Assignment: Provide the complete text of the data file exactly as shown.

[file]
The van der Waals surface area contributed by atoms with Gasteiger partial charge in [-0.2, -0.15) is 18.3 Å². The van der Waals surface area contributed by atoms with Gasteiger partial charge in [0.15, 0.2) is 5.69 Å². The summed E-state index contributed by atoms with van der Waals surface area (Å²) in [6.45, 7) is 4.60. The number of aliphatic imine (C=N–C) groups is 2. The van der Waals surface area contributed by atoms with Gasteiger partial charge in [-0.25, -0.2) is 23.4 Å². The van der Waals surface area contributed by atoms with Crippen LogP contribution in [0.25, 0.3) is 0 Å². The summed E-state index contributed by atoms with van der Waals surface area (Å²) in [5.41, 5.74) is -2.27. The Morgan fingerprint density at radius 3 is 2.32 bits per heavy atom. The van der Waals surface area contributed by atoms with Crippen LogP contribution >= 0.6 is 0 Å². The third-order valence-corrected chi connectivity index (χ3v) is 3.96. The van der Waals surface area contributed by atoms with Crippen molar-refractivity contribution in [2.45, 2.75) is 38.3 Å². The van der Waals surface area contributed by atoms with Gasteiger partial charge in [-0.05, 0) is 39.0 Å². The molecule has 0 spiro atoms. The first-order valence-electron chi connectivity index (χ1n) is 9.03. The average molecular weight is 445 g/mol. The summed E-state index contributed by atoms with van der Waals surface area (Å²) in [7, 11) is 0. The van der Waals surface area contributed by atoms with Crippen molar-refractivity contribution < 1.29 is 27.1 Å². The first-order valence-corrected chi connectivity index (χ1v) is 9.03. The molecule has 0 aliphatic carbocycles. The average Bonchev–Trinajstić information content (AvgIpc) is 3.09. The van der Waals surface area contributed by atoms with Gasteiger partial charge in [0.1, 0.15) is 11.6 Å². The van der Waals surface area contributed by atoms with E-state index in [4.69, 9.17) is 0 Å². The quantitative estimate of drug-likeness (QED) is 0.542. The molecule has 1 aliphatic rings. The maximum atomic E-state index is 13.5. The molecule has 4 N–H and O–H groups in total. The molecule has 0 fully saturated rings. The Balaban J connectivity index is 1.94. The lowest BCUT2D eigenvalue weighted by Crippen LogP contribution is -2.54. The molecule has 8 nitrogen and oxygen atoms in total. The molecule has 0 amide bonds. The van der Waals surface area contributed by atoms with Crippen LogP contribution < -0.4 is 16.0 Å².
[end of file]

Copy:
The van der Waals surface area contributed by atoms with Gasteiger partial charge in [-0.2, -0.15) is 18.3 Å². The van der Waals surface area contributed by atoms with Gasteiger partial charge in [0.15, 0.2) is 5.69 Å². The summed E-state index contributed by atoms with van der Waals surface area (Å²) in [6.45, 7) is 4.60. The number of aliphatic imine (C=N–C) groups is 2. The van der Waals surface area contributed by atoms with Gasteiger partial charge in [-0.25, -0.2) is 23.4 Å². The van der Waals surface area contributed by atoms with Crippen LogP contribution in [0.25, 0.3) is 0 Å². The summed E-state index contributed by atoms with van der Waals surface area (Å²) in [5.41, 5.74) is -2.27. The Morgan fingerprint density at radius 3 is 2.32 bits per heavy atom. The van der Waals surface area contributed by atoms with Crippen LogP contribution >= 0.6 is 0 Å². The third-order valence-corrected chi connectivity index (χ3v) is 3.96. The van der Waals surface area contributed by atoms with Crippen molar-refractivity contribution in [2.45, 2.75) is 38.3 Å². The van der Waals surface area contributed by atoms with Gasteiger partial charge in [-0.05, 0) is 39.0 Å². The molecule has 0 spiro atoms. The first-order valence-electron chi connectivity index (χ1n) is 9.03. The average molecular weight is 445 g/mol. The summed E-state index contributed by atoms with van der Waals surface area (Å²) in [7, 11) is 0. The van der Waals surface area contributed by atoms with Crippen molar-refractivity contribution < 1.29 is 27.1 Å². The first-order valence-corrected chi connectivity index (χ1v) is 9.03. The molecule has 0 aliphatic carbocycles. The average Bonchev–Trinajstić information content (AvgIpc) is 3.09. The van der Waals surface area contributed by atoms with Gasteiger partial charge in [0.1, 0.15) is 11.6 Å². The van der Waals surface area contributed by atoms with E-state index in [4.69, 9.17) is 0 Å². The quantitative estimate of drug-likeness (QED) is 0.542. The molecule has 1 aliphatic rings. The maximum atomic E-state index is 13.5. The molecule has 4 N–H and O–H groups in total. The molecule has 0 fully saturated rings. The Balaban J connectivity index is 1.94. The lowest BCUT2D eigenvalue weighted by Crippen LogP contribution is -2.54. The molecule has 8 nitrogen and oxygen atoms in total. The molecule has 0 amide bonds. The van der Waals surface area contributed by atoms with Crippen LogP contribution < -0.4 is 16.0 Å².